Watching Stuff on Amazon - Do you? Are you happy with the experience?

I haven’t streamed much of anything from Amazon and I’m curious about how it all works.
Those of you who do, do you like it? Can you answer some of my basic questions?
I don’t watch T.V. or movies on my computer. The screen’s small, the speakers are terrible, and I don’t have a comfy chair- my desk chair’s no good for relaxing. I throw all my streaming content to my T.V. via a Chromecast.

I’m fairly happy with the Chromecast. It wasn’t expensive and it gets the job done. It requires using either my phone or my tablet as a remote control and this is not always reliable- it’s my biggest complaint, but it only really gives me trouble once in a while so I’m fairly content.

Chromecast is not compatible with Amazon, so I haven’t really explored Amazon’s screening services much. I once rented a movie that I couldn’t find elsewhere. Chromecast isn’t properly compatible with Amazon but Chromecast does have a feature called “Screen Cast” that lets you just throw anything only your tablet up onto your T.V. The feature does warn you that Screen Cast may result in poor quality picture and audio. Well, that warning proved to be true for the one time I used it to put Amazon screening content onto my T.V. It looked completely terrible and the sound was often out of sync.

So, question one, what do you use to put Amazon content onto your T.V.?
Roku? Fire Stick? What do you prefer about one over the other/are there additional options I’m unaware of?

Do I lose anything that I get with my Chromecast if I switch to a Fire Stick or a Roku? I use Chromecast for Netflix, YouTube, and Hulu mostly. There are a few other apps for specific channels that I sometimes use (ABC, Comedy Central). Chromecast also has a feature that puts a Chromecast icon on any video embedded on any website (when browsing with Chrome) so that the video can be cast to my T.V.

Another important question: How does the experience of Amazon’s screening services compare depending on whether or not you’re signed up for Amazon Prime? Is there significantly less content available if you’re not Prime? Or, at least, less content that is available for free?

If there’s a significant amount that is free with Prime then I might consider signing up for Prime- certainly if I’m viewing as much free (with membership) content as I do with Netflix. The $99 per year isn’t so bad when broken down monthly especially considering the shipping benefits. It’s just really tough that they make you pay the full $99 all at once. If they offered a membership at $9 per month, billed monthly, I’d probably have signed up by now. $99 all at once is really rough.

So, in summary:
What device to use to get it onto my T.V.?
Do any of the available devices mean I lose some of the function of my Chromecast?
How much free content without Prime?
How much free content with Prime?


I only watch Amazon streaming content when I am watching on my father’s TV, because he has a Blu-Ray player that has an app for Amazon (as well as Netflix, Hulu, etc. and a USB port.) The model is Sony BDP-3100. It looks like thisis the latest model.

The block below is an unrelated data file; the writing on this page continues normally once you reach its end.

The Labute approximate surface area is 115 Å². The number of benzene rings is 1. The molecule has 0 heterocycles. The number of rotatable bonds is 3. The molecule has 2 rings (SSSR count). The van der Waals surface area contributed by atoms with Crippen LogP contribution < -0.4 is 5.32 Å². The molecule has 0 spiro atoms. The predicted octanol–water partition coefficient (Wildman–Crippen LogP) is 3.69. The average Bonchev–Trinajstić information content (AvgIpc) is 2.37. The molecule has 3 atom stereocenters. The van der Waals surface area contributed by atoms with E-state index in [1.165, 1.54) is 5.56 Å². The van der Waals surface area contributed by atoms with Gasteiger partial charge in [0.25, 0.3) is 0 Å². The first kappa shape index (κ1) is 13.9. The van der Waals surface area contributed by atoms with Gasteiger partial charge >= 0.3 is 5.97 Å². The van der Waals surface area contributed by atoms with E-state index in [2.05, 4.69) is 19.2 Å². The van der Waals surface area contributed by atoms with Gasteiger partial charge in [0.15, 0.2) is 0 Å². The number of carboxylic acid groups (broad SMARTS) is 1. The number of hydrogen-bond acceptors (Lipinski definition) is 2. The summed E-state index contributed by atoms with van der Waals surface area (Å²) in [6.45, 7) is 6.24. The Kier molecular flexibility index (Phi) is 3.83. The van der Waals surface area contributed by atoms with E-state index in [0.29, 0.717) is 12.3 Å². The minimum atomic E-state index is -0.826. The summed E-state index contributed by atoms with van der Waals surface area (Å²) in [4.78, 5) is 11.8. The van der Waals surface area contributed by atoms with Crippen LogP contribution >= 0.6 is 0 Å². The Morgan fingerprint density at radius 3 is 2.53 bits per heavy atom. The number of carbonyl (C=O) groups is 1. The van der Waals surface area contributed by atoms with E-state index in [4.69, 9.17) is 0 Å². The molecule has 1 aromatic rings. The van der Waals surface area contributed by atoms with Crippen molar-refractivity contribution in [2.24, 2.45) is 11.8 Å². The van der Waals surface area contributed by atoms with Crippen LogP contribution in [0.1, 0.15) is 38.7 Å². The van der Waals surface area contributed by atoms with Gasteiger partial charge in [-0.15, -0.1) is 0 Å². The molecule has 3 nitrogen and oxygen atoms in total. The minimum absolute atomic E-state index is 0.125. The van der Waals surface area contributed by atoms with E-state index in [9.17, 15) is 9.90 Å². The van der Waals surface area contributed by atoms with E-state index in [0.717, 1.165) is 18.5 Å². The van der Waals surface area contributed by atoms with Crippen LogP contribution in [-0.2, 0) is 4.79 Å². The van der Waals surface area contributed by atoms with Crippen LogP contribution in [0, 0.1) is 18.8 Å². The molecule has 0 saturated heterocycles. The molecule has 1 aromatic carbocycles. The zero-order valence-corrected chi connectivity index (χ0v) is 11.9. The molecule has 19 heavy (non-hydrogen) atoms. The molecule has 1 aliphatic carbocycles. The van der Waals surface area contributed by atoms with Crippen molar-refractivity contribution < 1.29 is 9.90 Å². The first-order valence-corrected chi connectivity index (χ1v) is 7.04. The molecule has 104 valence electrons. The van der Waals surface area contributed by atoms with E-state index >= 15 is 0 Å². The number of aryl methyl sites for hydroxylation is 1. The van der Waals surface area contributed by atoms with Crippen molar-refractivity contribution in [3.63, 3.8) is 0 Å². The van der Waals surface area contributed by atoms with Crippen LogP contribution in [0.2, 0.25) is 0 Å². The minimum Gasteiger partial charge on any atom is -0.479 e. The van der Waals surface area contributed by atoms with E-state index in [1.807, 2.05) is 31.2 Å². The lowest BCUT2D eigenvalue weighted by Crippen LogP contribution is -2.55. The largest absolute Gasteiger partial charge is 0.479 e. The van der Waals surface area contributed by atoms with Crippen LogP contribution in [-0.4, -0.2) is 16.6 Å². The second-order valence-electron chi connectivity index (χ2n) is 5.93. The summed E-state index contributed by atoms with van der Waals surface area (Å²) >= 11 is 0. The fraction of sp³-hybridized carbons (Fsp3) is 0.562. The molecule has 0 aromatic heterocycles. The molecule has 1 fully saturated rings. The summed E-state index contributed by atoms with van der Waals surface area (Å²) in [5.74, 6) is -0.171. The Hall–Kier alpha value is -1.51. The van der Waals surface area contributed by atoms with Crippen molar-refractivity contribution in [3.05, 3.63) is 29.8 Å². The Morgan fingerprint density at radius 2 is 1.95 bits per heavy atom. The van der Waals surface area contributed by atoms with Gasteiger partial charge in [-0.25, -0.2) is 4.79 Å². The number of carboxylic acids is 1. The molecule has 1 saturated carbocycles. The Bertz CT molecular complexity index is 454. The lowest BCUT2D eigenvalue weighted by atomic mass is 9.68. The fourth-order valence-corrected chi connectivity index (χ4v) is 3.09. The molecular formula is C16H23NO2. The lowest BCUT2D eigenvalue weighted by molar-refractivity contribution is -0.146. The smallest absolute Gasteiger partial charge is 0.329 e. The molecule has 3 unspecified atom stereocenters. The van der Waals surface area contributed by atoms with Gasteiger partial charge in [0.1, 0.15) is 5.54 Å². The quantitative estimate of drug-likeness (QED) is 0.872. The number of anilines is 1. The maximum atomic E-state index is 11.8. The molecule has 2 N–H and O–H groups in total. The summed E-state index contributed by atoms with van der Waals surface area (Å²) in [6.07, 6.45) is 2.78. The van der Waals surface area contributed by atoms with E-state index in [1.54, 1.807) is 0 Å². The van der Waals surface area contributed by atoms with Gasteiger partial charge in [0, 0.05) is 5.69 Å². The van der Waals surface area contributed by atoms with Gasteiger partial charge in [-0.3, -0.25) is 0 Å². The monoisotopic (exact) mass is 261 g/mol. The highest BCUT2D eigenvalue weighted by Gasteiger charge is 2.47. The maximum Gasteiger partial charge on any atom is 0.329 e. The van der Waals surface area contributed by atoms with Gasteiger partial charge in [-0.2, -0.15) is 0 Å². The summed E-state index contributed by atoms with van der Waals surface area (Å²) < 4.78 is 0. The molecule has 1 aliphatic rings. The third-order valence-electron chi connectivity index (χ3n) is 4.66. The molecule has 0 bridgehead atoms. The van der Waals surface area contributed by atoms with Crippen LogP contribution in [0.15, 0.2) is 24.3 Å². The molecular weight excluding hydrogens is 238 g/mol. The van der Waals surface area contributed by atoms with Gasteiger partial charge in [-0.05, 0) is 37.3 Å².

I don’t use the service at home because I have Apple TV and that does not have an Amazon app. I really wish Apple TV had Amazon, because that has apps for pretty much every other streaming service, HBO, Showtime, even PBS!

I have Prime, and there’s a large amount of free content. I’ve found it great for TV shows and recent movies. I don’t think there *is *free streaming without Prime?

My new TV has an app for Amazon Prime that works well. Before that, I rarely payed attention to it, because of the Chromecast issue. I did, on some occasions, hook my laptop directly to my TV to stream Amazon or WWE or other streams not compatible with Chromecast. That works suitably well too, but you can’t do anything else while streaming.

What device to use to get it onto my T.V.?
Do any of the available devices mean I lose some of the function of my Chromecast?
How much free content without Prime?
How much free content with Prime?

  1. I use and love the Roku 2.
  2. Not as far as I know. I can get everything I’ve tried to get on my Roku, including YouTube.
  3. I don’t know if anything is free without Prime, but I’ve had Prime forever and a day and I love it. Well worth it.
  4. Lots and lots. There are Amazon created series, which can be very good, along with new episodes of current tv (not free), new movies (generally not free) and tons of older stuff.

Between Netflix, Amazon and Hulu, pretty much all of my streaming needs are covered.

I use a Roku and Amazon streaming works great. I like having a Roku since it seems to be the default platform for most services. The Apple and Amazon devices are probably good if you’re tied to those platforms already, but for more general cases the Roku is probably the better choice (but only slightly since they all pretty much do the same thing).

Using a chromecast is independent of any other device. You just lose an HDMI port. I have both a roku and chromecast and prefer using the roku for most streaming since it’s a more TV-like experience. The Chromecast works okay, but it’s another device to get working and there seems to be a few more glitches.

Without Prime, I don’t think there’s any free content on Amazon. It’s all rental or purchase other than trailers or free previews where maybe you get the first episode for free. There seems to be a good amount of Prime supported content similar to Netflix. You can add the Amazon channel and see for yourself. They have a Prime category.

If you don’t mind commercials, there are other streaming options on the Roku (and other devices) for shows and movies. Crackle is one I know of which has commercial-supported streaming shows and movies.

There’s an Amazon app on my blu ray player, I picked that particular blu ray player because of the app. I also watch on my iPad. I’d say the content isn’t as strong as Netflix, recently I have mainly used to watch documentaries. They also have some quirky old shows such as Talking Baseball and old episodes of Firing Line. I’ll put these on the iPad since they don’t have a lot of visual content.

If your tablet or phone has a way of connecting to a TV via an HDMI cable, that’d be an option.

And yes, there’s a significant amount of content (movies, TV shows, original content) that’s available free with Prime. You should be able to see what’s available by browsing Amazon’s website. Just be aware that what is and is not available can change: I’ve had the experience of being in the middle of watching a TV show (an episode every so often) and having the series go “off Prime” before I was finished.

I have a FireTV Stick* and sort of watch stuff from Amazon Prime on it. Mainly their TV series. I also occasionally get old movies via this and watch them later in semi-FF mode on my DVR. (FF mode viewing is terrible for streaming services.)

These movies are “classic” exploitation, notoriously badly made, etc. (Think of stuff like Doris Wishman’s Bad Girls Go To Hell.) I just want to see what’s what with them. After the binge is over, I don’t need anymore for several months.